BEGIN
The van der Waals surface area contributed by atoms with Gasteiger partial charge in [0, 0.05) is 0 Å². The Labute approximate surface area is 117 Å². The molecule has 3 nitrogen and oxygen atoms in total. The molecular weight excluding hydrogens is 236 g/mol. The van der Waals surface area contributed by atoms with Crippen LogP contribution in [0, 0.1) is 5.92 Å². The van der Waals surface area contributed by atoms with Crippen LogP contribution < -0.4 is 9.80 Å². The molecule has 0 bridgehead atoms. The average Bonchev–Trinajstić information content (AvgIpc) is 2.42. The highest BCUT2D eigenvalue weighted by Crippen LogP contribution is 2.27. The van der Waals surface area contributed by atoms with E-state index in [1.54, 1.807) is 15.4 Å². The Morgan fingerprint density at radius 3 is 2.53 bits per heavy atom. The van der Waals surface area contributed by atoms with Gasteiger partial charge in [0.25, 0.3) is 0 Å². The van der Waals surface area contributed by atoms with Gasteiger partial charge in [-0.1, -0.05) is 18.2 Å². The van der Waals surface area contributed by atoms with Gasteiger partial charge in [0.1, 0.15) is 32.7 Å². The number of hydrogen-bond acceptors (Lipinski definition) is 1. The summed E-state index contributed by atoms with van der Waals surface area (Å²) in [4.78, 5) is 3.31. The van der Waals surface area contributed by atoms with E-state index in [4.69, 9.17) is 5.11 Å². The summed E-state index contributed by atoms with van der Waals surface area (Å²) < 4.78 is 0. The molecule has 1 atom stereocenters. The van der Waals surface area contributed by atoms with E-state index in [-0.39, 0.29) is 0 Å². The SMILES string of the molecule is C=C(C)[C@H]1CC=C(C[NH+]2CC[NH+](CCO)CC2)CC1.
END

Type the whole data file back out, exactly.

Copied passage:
The van der Waals surface area contributed by atoms with Gasteiger partial charge in [0, 0.05) is 0 Å². The Labute approximate surface area is 117 Å². The molecule has 3 nitrogen and oxygen atoms in total. The molecular weight excluding hydrogens is 236 g/mol. The van der Waals surface area contributed by atoms with Crippen LogP contribution in [0, 0.1) is 5.92 Å². The van der Waals surface area contributed by atoms with Crippen LogP contribution < -0.4 is 9.80 Å². The molecule has 0 bridgehead atoms. The average Bonchev–Trinajstić information content (AvgIpc) is 2.42. The highest BCUT2D eigenvalue weighted by Crippen LogP contribution is 2.27. The van der Waals surface area contributed by atoms with E-state index in [1.54, 1.807) is 15.4 Å². The Morgan fingerprint density at radius 3 is 2.53 bits per heavy atom. The van der Waals surface area contributed by atoms with Gasteiger partial charge in [0.25, 0.3) is 0 Å². The van der Waals surface area contributed by atoms with Gasteiger partial charge in [-0.1, -0.05) is 18.2 Å². The van der Waals surface area contributed by atoms with Gasteiger partial charge in [0.1, 0.15) is 32.7 Å². The number of hydrogen-bond acceptors (Lipinski definition) is 1. The summed E-state index contributed by atoms with van der Waals surface area (Å²) in [4.78, 5) is 3.31. The van der Waals surface area contributed by atoms with E-state index in [4.69, 9.17) is 5.11 Å². The summed E-state index contributed by atoms with van der Waals surface area (Å²) < 4.78 is 0. The molecule has 1 atom stereocenters. The van der Waals surface area contributed by atoms with E-state index in [-0.39, 0.29) is 0 Å². The SMILES string of the molecule is C=C(C)[C@H]1CC=C(C[NH+]2CC[NH+](CCO)CC2)CC1.